• How best to support people with reintegration into the community after experiencing inpatient services.
  • Communicating effectively with parents and carers.
  • Increasing focus on physical health in addition to mental health support.
  • Developing self-help interventions.
Small group discussion 2: Prioritities for research

Seven breakout groups listed their suggestions for future research priorities. Most suggestions again related to systems:

  • the wider systemic challenges such as austerity and an institutional focus,
  • map how different Trusts are using funding for CEN.
  • community alternatives to inpatient care that can tolerate a level of risk.
  • the benefits of working across disciplines.
  • how can we close the gap between services?
  • how can we ensure continuity of care across services?
  • how services could share a ‘no wrong door’ commitment to people with CEN.
  • support for people's wider needs (i.e. finances/housing etc.) as essential prerequisites of compassionate care.
  • support for people following therapy.

As with priorities for policy and practice above, other suggestions were around relational care, relational training for staff, and the role of relational practice (distinguishing between service and intervention, and between “care” and intervention).
Four groups suggested research around early intervention for young people who experienced trauma and might be diagnosed with a ‘personality disorder’. This included research on children and young people’s priorities for support, and what preventative training (e.g. relational patterns) is effective for young people at risk of developing complex emotional needs.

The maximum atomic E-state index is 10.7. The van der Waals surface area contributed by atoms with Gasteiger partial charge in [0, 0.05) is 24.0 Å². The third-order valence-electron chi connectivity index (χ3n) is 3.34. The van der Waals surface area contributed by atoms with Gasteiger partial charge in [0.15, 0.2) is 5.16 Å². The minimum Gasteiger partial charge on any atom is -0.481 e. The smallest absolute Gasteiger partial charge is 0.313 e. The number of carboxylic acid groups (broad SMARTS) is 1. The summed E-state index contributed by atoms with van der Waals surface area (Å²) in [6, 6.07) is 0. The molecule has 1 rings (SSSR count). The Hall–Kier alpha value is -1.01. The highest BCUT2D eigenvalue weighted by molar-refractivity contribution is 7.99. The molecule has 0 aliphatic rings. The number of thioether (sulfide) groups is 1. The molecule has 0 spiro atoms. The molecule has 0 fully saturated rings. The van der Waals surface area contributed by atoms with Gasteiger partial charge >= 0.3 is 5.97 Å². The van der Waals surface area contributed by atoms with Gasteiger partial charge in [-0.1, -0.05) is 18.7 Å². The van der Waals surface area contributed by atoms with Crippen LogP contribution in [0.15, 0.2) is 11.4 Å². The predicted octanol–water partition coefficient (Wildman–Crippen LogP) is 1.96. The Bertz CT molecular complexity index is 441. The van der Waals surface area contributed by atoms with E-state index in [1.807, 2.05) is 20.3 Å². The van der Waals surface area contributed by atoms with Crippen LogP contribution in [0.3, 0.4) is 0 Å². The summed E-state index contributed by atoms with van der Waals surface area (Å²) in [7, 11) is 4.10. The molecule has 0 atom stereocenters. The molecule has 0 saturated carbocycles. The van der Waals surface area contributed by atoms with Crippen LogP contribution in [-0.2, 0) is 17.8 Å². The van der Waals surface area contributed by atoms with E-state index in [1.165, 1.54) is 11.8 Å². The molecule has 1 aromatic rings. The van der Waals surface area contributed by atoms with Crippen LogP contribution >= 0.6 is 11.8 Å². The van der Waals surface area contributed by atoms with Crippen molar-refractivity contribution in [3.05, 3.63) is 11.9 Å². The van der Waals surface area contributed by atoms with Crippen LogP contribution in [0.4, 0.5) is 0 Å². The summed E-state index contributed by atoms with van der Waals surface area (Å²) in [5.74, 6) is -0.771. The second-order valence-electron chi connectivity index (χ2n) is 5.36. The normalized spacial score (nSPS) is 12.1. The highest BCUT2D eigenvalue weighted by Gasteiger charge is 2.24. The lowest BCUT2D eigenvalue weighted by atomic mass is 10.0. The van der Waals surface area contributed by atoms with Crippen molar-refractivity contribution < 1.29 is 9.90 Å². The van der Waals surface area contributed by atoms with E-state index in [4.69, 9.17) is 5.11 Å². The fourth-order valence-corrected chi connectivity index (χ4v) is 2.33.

There were suggestions around classification, terminology and language: creating a more acceptable, epidemiologically sound classification system; investigating whether changing the terminology would result in a change in service culture; and developing a common language and understanding between service-users and health professionals about experiences associated with complex emotional needs.
There were several other interesting suggestions:

  • service users’ priorities for treatment outcomes.
  • practice-based evidence in the absence of evidence-based service models.
  • how to support people who struggle to engage with evidence-based interventions.
  • benefits of co-production between staff and people with CEN.
  • clinicians’ attitudes to CEN, reasons for stigmatising attitudes, and how it can be reduced.
  • how can practitioners avoid emotional burnout and balance their emotional needs with those of their clients?
  • support for people with multiple needs e.g. who experience psychosis, substance misuse/ other forms of mental distress in addition to complex emotional needs.
  • sensory processing needs of people with complex emotional needs.